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Psychiatry is the treatment, study and prevention of mental disorders.
Guidelines to limit tours of overseas duty reduce mental health problems in UK’s armed forces

Guidelines to limit tours of overseas duty reduce mental health problems in UK’s armed forces

Prolonged periods of deployment among the UK’s armed forces have fallen since the introduction of the “Harmony Guidelines” to limit tours of overseas duty—which might have led to a reduction in mental health problems, new research published in The Lancet Psychiatry journal suggests. [More]
Schizophrenia symptom severity predicts atypical antipsychotic benefit

Schizophrenia symptom severity predicts atypical antipsychotic benefit

Atypical antipsychotic drugs benefit patients with acute schizophrenia across the full spectrum of symptom severity, as well as highly symptomatic patients with predominantly negative symptoms, suggests a meta-analysis published in JAMA Psychiatry. [More]
Metabolic syndrome screening in bipolar disorder warranted

Metabolic syndrome screening in bipolar disorder warranted

The frequency of the metabolic syndrome in patients with bipolar disorder warrants systematic screening, say researchers, particularly among men, older patients and those receiving atypical antipsychotic treatment. [More]
Researchers identify key protein that can reduce severity of disease equivalent to MS in mice

Researchers identify key protein that can reduce severity of disease equivalent to MS in mice

In multiple sclerosis, the immune system goes rogue, improperly attacking the body's own central nervous system. Mobility problems and cognitive impairments may arise as the nerve cells become damaged. [More]
Experts review advances in understanding, treatment of bipolar disorder

Experts review advances in understanding, treatment of bipolar disorder

Several lines of research have opened exciting new frontiers in scientific understanding and clinical management of bipolar disorder. Recent advances in bipolar disease research are described in this month's special issue of Harvard Review of Psychiatry. [More]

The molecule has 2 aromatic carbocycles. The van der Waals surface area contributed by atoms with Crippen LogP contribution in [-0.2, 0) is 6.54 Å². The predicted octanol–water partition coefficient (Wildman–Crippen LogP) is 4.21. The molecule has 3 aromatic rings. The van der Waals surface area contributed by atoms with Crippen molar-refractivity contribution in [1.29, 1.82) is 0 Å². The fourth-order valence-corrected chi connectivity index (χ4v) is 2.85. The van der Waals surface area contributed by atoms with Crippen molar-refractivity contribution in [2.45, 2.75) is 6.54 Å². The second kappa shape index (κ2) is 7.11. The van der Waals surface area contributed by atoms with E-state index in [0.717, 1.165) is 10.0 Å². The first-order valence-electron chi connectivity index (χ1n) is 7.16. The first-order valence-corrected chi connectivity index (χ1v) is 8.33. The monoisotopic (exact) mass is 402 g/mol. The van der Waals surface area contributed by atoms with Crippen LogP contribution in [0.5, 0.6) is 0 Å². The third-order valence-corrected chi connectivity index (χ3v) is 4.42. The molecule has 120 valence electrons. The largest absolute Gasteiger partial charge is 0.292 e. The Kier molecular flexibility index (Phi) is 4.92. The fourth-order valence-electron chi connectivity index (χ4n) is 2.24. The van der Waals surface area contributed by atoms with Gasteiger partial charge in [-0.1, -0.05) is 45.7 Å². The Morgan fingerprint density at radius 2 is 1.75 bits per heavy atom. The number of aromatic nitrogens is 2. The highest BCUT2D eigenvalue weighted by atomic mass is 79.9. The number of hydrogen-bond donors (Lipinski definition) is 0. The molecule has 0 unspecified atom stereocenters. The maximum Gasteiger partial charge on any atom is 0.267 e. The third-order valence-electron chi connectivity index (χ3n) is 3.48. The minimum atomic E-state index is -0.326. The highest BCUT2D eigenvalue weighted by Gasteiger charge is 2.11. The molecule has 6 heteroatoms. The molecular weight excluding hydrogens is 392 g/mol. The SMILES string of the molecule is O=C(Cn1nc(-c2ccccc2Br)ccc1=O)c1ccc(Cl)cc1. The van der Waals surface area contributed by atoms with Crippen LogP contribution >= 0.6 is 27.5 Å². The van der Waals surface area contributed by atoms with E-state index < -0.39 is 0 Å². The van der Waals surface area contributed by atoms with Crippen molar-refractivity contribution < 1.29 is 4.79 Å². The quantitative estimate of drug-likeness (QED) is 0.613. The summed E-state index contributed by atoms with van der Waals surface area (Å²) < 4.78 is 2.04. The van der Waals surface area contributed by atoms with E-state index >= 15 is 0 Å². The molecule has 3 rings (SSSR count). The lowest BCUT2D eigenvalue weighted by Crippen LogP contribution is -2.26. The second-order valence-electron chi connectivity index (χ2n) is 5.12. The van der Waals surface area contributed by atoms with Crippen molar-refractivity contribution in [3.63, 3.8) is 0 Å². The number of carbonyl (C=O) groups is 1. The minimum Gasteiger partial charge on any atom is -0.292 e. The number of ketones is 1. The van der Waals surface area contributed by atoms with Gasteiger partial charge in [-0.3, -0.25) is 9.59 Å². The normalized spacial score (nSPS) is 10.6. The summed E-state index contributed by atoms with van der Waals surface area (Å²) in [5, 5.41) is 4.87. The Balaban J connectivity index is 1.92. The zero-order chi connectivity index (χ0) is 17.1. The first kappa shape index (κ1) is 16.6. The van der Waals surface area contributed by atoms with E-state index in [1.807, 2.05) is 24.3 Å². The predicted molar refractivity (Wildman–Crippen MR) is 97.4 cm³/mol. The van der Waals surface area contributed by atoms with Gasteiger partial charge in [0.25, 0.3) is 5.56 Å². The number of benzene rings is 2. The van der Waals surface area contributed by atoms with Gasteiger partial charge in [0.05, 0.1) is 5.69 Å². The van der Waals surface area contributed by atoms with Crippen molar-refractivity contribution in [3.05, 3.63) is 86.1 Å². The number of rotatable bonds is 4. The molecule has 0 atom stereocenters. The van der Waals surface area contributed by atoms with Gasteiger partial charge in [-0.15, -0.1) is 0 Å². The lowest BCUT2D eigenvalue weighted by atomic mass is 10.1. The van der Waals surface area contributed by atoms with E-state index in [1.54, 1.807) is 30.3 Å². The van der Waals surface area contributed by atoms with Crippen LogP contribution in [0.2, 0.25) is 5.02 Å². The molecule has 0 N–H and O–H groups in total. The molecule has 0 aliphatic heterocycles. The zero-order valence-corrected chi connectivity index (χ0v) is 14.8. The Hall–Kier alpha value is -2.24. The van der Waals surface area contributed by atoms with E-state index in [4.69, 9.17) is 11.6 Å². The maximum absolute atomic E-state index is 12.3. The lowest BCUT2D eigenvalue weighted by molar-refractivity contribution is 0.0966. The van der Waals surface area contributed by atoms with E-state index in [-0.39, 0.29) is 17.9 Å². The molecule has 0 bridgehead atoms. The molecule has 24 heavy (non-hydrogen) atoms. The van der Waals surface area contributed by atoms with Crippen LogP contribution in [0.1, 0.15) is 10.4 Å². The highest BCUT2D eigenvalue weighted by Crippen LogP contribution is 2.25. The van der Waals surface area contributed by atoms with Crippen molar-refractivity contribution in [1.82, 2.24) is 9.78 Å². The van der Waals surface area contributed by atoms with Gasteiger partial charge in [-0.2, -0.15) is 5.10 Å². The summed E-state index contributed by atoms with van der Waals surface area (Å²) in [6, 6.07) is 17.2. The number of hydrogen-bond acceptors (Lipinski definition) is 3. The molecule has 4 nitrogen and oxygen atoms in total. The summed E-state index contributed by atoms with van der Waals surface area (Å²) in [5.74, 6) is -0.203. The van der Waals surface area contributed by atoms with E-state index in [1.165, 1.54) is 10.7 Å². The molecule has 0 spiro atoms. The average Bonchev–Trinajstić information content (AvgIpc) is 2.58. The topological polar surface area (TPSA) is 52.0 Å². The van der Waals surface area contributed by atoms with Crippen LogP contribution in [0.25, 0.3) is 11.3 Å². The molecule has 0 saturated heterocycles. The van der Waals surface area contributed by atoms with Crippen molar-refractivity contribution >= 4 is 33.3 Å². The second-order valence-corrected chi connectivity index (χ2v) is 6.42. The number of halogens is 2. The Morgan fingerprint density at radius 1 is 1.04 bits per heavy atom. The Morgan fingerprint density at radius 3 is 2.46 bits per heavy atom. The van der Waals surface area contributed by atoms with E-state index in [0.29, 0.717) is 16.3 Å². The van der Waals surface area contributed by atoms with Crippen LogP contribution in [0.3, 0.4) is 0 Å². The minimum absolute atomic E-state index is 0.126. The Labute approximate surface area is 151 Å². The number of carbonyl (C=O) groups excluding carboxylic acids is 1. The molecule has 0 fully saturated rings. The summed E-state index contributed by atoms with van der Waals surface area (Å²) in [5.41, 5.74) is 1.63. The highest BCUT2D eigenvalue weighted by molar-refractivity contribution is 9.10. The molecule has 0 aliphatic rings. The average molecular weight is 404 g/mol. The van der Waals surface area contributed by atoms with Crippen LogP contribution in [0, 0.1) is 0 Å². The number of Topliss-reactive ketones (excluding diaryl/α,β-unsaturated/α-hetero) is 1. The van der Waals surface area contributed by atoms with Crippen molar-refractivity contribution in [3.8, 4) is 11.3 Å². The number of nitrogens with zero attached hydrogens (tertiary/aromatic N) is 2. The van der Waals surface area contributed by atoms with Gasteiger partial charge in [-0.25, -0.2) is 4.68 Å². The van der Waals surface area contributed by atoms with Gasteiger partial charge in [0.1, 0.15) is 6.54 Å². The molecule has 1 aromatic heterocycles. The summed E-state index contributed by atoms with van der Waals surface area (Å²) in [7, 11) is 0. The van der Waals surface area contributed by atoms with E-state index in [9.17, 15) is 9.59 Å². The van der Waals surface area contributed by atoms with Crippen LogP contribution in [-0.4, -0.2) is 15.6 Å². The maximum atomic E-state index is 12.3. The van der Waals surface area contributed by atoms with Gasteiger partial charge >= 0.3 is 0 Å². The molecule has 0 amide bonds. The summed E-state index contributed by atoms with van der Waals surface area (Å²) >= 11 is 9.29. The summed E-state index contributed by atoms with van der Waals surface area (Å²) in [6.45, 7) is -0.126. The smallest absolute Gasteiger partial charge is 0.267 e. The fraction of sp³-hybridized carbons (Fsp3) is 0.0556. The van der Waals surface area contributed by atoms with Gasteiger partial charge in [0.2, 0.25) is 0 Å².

UCSD researchers implicate new gene in idiopathic or non-syndromic autism

UCSD researchers implicate new gene in idiopathic or non-syndromic autism

With the help of mouse models, induced pluripotent stem cells (iPSCs) and the "tooth fairy," researchers at the University of California, San Diego School of Medicine have implicated a new gene in idiopathic or non-syndromic autism. The gene is associated with Rett syndrome, a syndromic form of autism, suggesting that different types of autism spectrum disorder (ASD) may share similar molecular pathways. [More]
New program aims to educate COPD patients on how to manage their disease

New program aims to educate COPD patients on how to manage their disease

The American Thoracic Society today announced a new program, produced with support from Sunovion Pharmaceuticals Inc., to provide materials to educate patients with chronic obstructive pulmonary disease (COPD) about this progressive lung disease and how it can be managed. [More]
Anxiety can accelerate conversion to Alzheimer's disease for people with mild cognitive impairment

Anxiety can accelerate conversion to Alzheimer's disease for people with mild cognitive impairment

People with mild cognitive impairment (MCI) are at increased risk of converting to Alzheimer's disease within a few years, but a new study warns the risk increases significantly if they suffer from anxiety. [More]
Low subjective social status linked to mental disorder risk

Low subjective social status linked to mental disorder risk

Researchers report an inverse association between people’s subjective social status (SSS) and the likelihood of them having a psychiatric disorder. [More]
Medical illness common in bipolar disorder

Medical illness common in bipolar disorder

Patients with bipolar disorder have high rates of medical illness, which often exceeds the levels observed in patients with unipolar depression, show results of a UK-based study. [More]
Study measures effects of high-fat maternal diet on the cognitive functioning of offspring

Study measures effects of high-fat maternal diet on the cognitive functioning of offspring